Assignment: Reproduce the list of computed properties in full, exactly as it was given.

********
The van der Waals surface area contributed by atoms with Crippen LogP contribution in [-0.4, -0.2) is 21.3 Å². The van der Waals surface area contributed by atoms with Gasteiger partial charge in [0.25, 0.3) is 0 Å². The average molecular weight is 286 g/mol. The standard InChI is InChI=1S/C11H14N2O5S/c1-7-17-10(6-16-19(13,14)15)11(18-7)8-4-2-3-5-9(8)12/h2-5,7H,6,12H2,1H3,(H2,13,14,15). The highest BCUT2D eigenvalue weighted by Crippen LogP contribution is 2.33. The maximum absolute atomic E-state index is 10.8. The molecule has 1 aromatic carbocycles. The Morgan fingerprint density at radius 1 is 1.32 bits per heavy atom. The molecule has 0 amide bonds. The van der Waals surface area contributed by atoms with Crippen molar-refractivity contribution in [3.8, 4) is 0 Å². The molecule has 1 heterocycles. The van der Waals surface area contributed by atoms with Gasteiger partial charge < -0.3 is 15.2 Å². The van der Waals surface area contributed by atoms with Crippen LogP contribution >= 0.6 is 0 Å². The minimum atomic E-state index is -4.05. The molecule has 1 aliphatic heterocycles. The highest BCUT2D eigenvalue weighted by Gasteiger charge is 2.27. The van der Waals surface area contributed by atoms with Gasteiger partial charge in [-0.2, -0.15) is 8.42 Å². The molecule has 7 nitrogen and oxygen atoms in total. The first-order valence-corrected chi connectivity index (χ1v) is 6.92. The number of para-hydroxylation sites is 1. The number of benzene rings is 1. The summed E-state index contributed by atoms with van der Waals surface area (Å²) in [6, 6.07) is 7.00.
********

The van der Waals surface area contributed by atoms with Crippen LogP contribution in [-0.4, -0.2) is 21.3 Å². The van der Waals surface area contributed by atoms with Gasteiger partial charge in [0.25, 0.3) is 0 Å². The average molecular weight is 286 g/mol. The standard InChI is InChI=1S/C11H14N2O5S/c1-7-17-10(6-16-19(13,14)15)11(18-7)8-4-2-3-5-9(8)12/h2-5,7H,6,12H2,1H3,(H2,13,14,15). The highest BCUT2D eigenvalue weighted by Crippen LogP contribution is 2.33. The maximum absolute atomic E-state index is 10.8. The molecule has 1 aromatic carbocycles. The Morgan fingerprint density at radius 1 is 1.32 bits per heavy atom. The molecule has 0 amide bonds. The van der Waals surface area contributed by atoms with Crippen molar-refractivity contribution in [3.8, 4) is 0 Å². The molecule has 1 heterocycles. The van der Waals surface area contributed by atoms with Gasteiger partial charge < -0.3 is 15.2 Å². The van der Waals surface area contributed by atoms with Crippen LogP contribution >= 0.6 is 0 Å². The minimum atomic E-state index is -4.05. The molecule has 1 aliphatic heterocycles. The highest BCUT2D eigenvalue weighted by Gasteiger charge is 2.27. The van der Waals surface area contributed by atoms with Gasteiger partial charge in [-0.2, -0.15) is 8.42 Å². The molecule has 7 nitrogen and oxygen atoms in total. The first-order valence-corrected chi connectivity index (χ1v) is 6.92. The number of para-hydroxylation sites is 1. The number of benzene rings is 1. The summed E-state index contributed by atoms with van der Waals surface area (Å²) in [6, 6.07) is 7.00.